Sunday, August 16, 2009

Back to Bolivia and Life in the Campo

Almost a year after our sudden evacuation from Bolivia, I returned to visit my highland home in July with Dan, a fellow Paraguayan PCV. Beginning with a 23-hour bus ride from Asuncion to Santa Cruz (we whiled away the hours reading, sleeping and watching a showing of "The Jackal" in Spanish), we spent three weeks making our way northwest by bus. We spent a few days in my ex-site Sopachuy, of course, and I explained to many of my old pals what I couldn't in the two hours I had on September 11, 2008 to pack my things and bounce: That Peace Corps had been evacuated from Bolivia, I had been living for the past 10 months in Paraguay, and yes, it is very hot there. We were furnished beds and blankets at the Cooperativa San Jose Obrero, ate meals with my friend Valentina and made a bonfire with my old buddies Jorge and Marcelino. I had been nervous about visiting Sopachuy again, because of the sudden way things went down last year, but I found my pueblo and its people as inviting and generous as ever. The beekeeping group, unfortunately, is in rather dire straits because of the departure of its leadership, myself and the Association's president and best beekeeper, Don Valerio, who left to work in Argentina. The group, whose development spanned the service of 3 volunteers over almost 4 years, was relatively strong during my time there, and the goal during my two years had been to leave the group in a state of self-sufficiency (not in need of a PCV's services for training, organization and marketing). In 4 1/2 months, I did not get this done. But the hives are still there in the apiary, the bees are working as diligently as ever, and despite the group's setbacks I still feel that more good than harm was done by Peace Corps in Sopachuy. So that's enough, I guess. I left Sopachuy promising I'd be back again after I finish my service next April. (! Can you believe that?)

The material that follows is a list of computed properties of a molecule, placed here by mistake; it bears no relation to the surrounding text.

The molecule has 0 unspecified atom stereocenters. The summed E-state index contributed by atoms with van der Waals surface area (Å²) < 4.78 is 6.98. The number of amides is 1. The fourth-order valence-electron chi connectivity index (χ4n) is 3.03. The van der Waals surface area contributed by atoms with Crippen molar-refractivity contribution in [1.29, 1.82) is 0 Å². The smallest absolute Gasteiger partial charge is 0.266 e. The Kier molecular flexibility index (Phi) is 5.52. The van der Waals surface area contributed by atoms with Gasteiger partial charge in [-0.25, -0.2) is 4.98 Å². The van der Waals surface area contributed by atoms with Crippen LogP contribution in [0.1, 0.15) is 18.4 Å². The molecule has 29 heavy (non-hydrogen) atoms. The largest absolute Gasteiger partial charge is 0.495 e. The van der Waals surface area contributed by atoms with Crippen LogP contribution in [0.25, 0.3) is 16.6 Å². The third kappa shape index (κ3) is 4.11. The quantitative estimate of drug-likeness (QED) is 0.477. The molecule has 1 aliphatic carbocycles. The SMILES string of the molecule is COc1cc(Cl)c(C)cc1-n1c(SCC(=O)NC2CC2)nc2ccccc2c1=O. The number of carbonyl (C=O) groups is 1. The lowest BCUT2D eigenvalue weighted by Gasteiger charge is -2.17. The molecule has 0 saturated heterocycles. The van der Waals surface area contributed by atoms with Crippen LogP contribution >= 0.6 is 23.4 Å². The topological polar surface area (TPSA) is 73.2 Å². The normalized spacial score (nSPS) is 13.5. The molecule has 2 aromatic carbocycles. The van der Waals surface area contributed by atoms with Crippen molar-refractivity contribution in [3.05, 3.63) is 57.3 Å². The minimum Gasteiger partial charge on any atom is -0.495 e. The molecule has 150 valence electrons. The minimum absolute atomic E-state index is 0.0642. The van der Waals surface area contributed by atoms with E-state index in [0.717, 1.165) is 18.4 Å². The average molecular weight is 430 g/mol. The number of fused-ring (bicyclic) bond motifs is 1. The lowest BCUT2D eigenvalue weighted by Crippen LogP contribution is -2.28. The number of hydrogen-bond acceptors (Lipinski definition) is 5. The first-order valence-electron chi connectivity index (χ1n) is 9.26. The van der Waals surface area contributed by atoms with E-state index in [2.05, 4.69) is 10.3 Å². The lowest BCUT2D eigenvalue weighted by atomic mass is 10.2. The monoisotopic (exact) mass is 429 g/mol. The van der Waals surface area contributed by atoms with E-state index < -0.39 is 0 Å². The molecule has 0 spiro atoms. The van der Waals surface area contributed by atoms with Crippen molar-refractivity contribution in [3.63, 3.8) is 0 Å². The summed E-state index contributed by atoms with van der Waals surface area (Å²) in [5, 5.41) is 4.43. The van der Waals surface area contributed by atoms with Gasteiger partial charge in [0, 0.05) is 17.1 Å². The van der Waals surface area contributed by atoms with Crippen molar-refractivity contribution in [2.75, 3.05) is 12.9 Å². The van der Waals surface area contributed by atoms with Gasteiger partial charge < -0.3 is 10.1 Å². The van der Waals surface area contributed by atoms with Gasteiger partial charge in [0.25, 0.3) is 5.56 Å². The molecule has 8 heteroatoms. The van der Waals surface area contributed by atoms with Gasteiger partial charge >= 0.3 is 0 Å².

It was all tourism from there: We visited the gorgeous Salaar Uyuni, a 12,000 square kilometer salt flat, a seemingly endless white desert, so bright that you must wear sunglasses during the day so as not to scorch your eyes. Then we bussed up to La Paz, hiked through the Takesi Trail (part of the pre-Colombian Inca Trail which curves fearlessly through the Andes), and visited the famous Lake Titicaca. By the end of the three weeks we had spanned the diagonal length of Bolivia, which is the size of Texas and California combined. We left tired, content and with our spirits filled by that beautiful place. (Dan also left with giardia, in retrospect we probably ought not to have drunk that river water when we were camping, but no pain, no gain...)

Now it's back to Paraguay, and back to work. The youth group I'm working with will hopefully soon receive classes in carpentry and ironworking from the Nacional Professional Promotion Service; our modest beekeeping association continues to press ahead; and with my host brother Fernando and an agricultural engineer from the Ministry we are currently planning a series of workshops on sustainable agriculture: In Paraguay that means not burning your fields, when possible not using chemicals, applying natural pesticides, diversification, contour planting, and green manures. When my folks visited in June they helped Don Valerio and me to plant about 1/4 hectare of black oats (for coverage) and lupino (for nitrogen), and when the weather heats up we'll plant another green manure called mucuna. The basic idea: you plant beneficial crops (legumes which add nitrogen to the soil, fast-growing grasses for soil coverage to prevent erosion and maintain moisture and add organic matter) to naturally and permanently improve the quality of your soil, rather than the common practice of heavy tillage, burning, monoculture and purchasing lots of expensive chemicals which must be applied year after year. We are planning the workshops for the end of October, and my personal goal is an audience of 15-20 farmers and as much local leadership as possible. Since I am neither an agricultural engineer nor Paraguayan, my words will have less impact than a local farmer's: I just want to set up the workshops and when the time comes, step aside and let the Paraguayans take over. I'll let you know how it works!

And the pictures?????

Soon, I promise, I brought my camera with me to town but stupidly left the USB card reader in site.

Enjoy the last heat of August and best of luck to all in the back-to-school craziness. And GO ROCKS!

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